A few years earlier, and about 1,700 miles to the southeast, another Brazilian geologist happened upon a different, equally peculiar cave. Heinrich Frank, a professor at the Federal University of Rio Grande do Sul, was zipping down the highway on a Friday afternoon when he passed a construction site in the town of Novo Hamburgo. There, in a bank where excavators had eaten away half of a hill, he saw a peculiar hole.

Local geology doesn’t yield such a sight, so Frank went back a few weeks later and crawled inside. It was a single shaft, about 15 feet long; at its end, while on his back, he found what looked like claw marks all over the ceiling. Unable to identify any natural geological explanation for the cave’s existence, he eventually concluded that it was a “paleoburrow,” dug, he believes, by an extinct species of giant ground sloth.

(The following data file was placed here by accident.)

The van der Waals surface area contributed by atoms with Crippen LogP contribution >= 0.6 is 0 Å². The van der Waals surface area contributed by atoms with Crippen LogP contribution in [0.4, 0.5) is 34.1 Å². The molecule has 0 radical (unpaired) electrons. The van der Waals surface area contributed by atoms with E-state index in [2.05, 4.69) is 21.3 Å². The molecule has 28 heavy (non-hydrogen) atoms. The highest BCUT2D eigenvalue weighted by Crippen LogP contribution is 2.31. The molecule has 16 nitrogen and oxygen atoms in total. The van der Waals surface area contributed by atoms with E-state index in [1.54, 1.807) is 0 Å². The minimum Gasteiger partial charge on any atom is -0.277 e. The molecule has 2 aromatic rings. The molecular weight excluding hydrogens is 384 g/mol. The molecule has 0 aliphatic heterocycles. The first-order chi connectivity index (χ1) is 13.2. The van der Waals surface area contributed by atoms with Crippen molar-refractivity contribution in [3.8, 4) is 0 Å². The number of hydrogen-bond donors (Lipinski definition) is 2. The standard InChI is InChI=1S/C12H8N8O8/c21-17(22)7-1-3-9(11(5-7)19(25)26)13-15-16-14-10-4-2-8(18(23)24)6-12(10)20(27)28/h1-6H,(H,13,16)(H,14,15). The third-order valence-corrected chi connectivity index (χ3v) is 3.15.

“I didn’t know there was such a thing as paleoburrows,” says Frank. “I’m a geologist, a professor, and I’d never even heard of them.”

Rise of the Burrow

Until the early 2000s, in fact, hardly any burrows attributed to extinct megafauna had been described in the scientific literature. That’s especially curious because, after his chance discovery in Novo Hamburgo, Frank caught the burrow bug and began finding them in droves.

paleoburrow-3

Claw marks are clear signs from the engineers who dug the tunnel. (Courtesy: Heinrich Frank)